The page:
The backlash even struck those breathless, shiny monarchy-lovers at the BBC. Their relentless coverage, together with the banal and platitudinous commentaries, was too much for some. There were 3000 complaints. The modern BBC audience obviously wants to be entertained, for god’s sake, and these days is not prepared to just watch a flotilla, even a royal flotilla, floating around for hours to a badly-prepared and inane voiceover.

However, at times when in other countries large gatherings of people on the streets are usually accompanied by tear gas and police batons, the fact is that in Britain large crowds turned out waving union flags for the Queen. In the Guardian Jonathan Haidt tried to explain a similar tendency,, claiming that the propensity of blue-collar voters to ally themselves with the political right, against their own material interests, is a global phenomenon . I thought of the recent vote in Wisconsin in favour of retaining Governor Walker, opening the door to a wave of attacks on US trade unions. In both these cases – the UK’s Jubilee and the recall vote in the US, large numbers of working-class people have been induced to identify with a person and a cause that not only does not advance their interests but may actually harm them.

There are obvious differences between the two cases, and the events are so heavily mediated that interpretation of either cannot be clear and simple. Reasons for voting in a particular way are usually complex, as are reasons for standing in the rain waving a little Union Jack. However, my main objection to Haidt’s explanation is that he sees the whole thing in terms of individual psychology, in this case to do with the fact that conservatives apparently have a ‘broader moral palate’ than leftists. Exactly what this insight means and how we use it are not made clear.  

Actually, the notion of the working-class Tory would not have been surprising to Marx. Workers accepting, even voting for reactionary ideas is not some new phenomenon. Notions of alienation and false consciousness go back to Hegel . One of the basic propositions of Marxism is that it is not ideas that shape the state of society, but the state of society that shapes ideas. The generally-held notions in society reflect the way society is organised. For example, in feudal times the rigid division between lords and serfs was accepted as natural and inevitable, as ‘ordained by God.”’ Modern capitalist society is founded on the profit motive – so this is thought of as ‘natural.’ Such ideas do more than simply reflect society : they justify it and the current class divisions embedded in it. “The ruling ideas of any age,” as Marx said, “will be the ideas of the ruling class.”

Anybody looking at modern society will see the dynamic of this process. The ruling class controls the channels for the formation and dissemination of ideas, the education system and mass media: its ideas are dominant here. But this is more than a ‘conspiracy’ to ‘brainwash’ workers: capitalist ideas seem to make sense because they reflect the world as we experience it. Businesses are run for profit, society is divided up into classes: believing that these things are ‘natural’ and ‘true’ seems common sense. So there is nothing surprising about the working-class Tory. If capitalist ideology didn’t dominate workers’ thinking in this way capitalism couldn’t survive at all. It is by no means the case that if people are oppressed and exploited, they automatically develop socialist ideas. The spread of socialist ideas on a mass scale must have a material base.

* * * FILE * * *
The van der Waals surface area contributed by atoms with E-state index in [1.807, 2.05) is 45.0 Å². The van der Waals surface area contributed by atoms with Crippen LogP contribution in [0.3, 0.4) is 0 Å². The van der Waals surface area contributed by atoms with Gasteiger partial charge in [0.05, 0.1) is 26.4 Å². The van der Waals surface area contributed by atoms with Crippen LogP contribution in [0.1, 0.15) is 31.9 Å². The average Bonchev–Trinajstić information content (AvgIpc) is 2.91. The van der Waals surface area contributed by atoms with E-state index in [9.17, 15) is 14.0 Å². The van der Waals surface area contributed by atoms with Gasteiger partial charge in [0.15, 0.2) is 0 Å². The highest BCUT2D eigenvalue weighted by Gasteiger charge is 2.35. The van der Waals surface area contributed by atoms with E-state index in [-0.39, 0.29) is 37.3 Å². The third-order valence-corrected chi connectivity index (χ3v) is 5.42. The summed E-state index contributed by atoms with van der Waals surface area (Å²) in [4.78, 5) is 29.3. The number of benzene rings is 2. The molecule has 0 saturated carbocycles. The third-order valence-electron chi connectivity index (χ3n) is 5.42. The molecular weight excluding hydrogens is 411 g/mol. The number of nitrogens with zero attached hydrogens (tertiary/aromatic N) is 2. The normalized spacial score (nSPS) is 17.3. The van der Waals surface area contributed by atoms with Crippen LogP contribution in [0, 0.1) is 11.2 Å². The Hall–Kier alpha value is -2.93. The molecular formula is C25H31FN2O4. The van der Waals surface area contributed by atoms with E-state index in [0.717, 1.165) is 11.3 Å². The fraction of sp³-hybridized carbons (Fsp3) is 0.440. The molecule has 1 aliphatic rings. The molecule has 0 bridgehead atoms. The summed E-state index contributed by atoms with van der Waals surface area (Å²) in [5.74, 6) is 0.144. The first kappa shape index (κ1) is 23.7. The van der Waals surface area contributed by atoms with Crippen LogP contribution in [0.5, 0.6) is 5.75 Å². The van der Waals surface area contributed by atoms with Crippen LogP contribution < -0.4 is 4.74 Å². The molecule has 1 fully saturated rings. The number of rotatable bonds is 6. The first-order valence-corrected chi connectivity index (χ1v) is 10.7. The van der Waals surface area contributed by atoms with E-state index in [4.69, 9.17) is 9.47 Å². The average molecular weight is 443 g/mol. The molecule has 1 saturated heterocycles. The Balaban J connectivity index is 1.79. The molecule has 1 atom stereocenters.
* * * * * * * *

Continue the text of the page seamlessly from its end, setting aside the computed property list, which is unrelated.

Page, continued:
In the same way as capitalist ideas dominate workers’ thinking because they reflect their daily experience, so the spread of socialist ideas will reflect changes in that daily experience. For example, the recent huge growth in support for the left wing Syriza coalition in Greece did not come about because they found new and better ways of propagandising their political ideas, or that they suddenly discovered the internet. It happened because the dramatic changes in Greek society meant that their ideas came to resonate with the lived experience of masses of people. Things that had previously sounded outlandish became instead ‘common sense’.

It is not intensity or depth of suffering that creates revolutionary and socialist ideas, but rather the experience of fighting against that suffering. It is when levels of struggle are high that workers are most likely to develop confidence in their ability to change society, and to see that alternatives to capitalism are possible. Capitalism, by its tendency to crisis, continuously precipitates periods of intense class conflict, so that workers are forced to fight.  This is the sort of period we have entered now. Two years ago, commentators were remarking that the political left had ‘shot its bolt’: that at the time after the banking collapse, when socialist ideas should have grown rapidly, the bankers and the governments had won the argument. As usual, they thought that ideas were formed in the abstract, not in the actual process of conflict and resistance itself.

Ideas, whether of deference to royalty, or of collective contention through trade union action, can change quickly as conditions within society change. The Egyptian masses’ ideas about society and how it should be constituted changed rapidly as the huge crowds that assembled in Tahrir Square began to feel their power.  In the Greek general strikes workers’ ability to run their own enterprises came forward as an alternative to what was on offer. In the UK the biggest strikes since 1926 have given workers a glimpse of how to resist the biggest attacks on their living standards for generations.

The revolts of millions worldwide against austerity have, after decades, put revolution back on the agenda. Revolution sees millions of people stand up for the first time and take control of their society. It is necessary, said Marx, “not only because the ruling class cannot be overthrown in any other way, but also because the class overthrowing it can only in a revolution succeed in ridding itself of all the muck of ages and become fitted to found society anew.”  It is through struggle that we change society but also come to change ourselves.